There may be thousands of audio manufacturers around the world, but there are only a handful of ways for them to sell their products. These include your traditional bricks-and-mortar dealer network (everything from small audio boutiques to mass-market chains), the online or mail order retailer, direct sales via the Web or catalog, or direct sales via a company store.
With whom are you most intimate? Your wife? Husband? Your modern-times Significant Other? Your pet? Or, like a lot of audiophiles, is it your audio system? Do you nitpick and tweak it as if it were your pet?
Earlier this year, Kalman Rubinson spent some time with the Rotel RB 1080 power amplifier. "What could be easier to review than a power amplifier? No features or functions aside from inputs, outputs, and a power switch," remarks KR. But as Rubinson finds, it's the details that count.
Stereophile writers and editors were saddened to learn of the June 27 death of colleague Timothy White, editor-in-chief of Billboard magazine. White collapsed of an apparent heart attack in an elevator at Billboard's New York offices and died shortly thereafter at St. Vincent's Hospital. He was 50.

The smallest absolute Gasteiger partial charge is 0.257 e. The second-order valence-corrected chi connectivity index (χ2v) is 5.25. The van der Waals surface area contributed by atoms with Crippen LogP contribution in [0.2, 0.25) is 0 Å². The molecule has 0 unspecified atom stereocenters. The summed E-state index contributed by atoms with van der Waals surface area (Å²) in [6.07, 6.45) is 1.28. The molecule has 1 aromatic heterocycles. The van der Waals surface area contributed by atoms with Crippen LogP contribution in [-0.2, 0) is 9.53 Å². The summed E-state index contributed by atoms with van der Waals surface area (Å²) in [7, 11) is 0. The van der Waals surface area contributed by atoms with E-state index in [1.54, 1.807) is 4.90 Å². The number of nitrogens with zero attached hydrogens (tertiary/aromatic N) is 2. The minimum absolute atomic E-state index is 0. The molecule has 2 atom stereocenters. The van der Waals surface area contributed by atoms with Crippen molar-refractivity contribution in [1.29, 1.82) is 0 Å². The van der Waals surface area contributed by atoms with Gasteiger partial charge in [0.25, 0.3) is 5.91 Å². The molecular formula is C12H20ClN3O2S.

They have become the companies music fans around the world love to hate. But to their stockholders, the businesses developing CD-restriction technologies are a promising new technology niche for investing. SunnComm is one of these new companies dedicated to finding means to restrict the ways consumers can use compact discs, and last week they used their annual stockholder meeting as an opportunity to announce their latest copy-protection product.
We've learned to pretty much ignore consumer electronics company announcements for their latest CD and DVD players/burners. The usual "breakthrough" turns out to be yet another faster record/playback speed bump, or a longer list of compatible formats (Panasonic's latest recorder, announced last week, can handle—take a deep breath—DVD-R, DVD-RAM, DVD-RW, CD-R, CD-RW, DVD-ROM, DVD-Video, DVD-Audio, and CD-ROM discs).
The copy cat will soon be out of the bag down under. Australia's musical copyright society has reluctantly agreed to the deployment of CD-copying kiosks throughout the nation in exchange for what an Australian news site calls "a modest royalty payment" of about 6% of the $5AUS copying fee—or 30¢ per disc.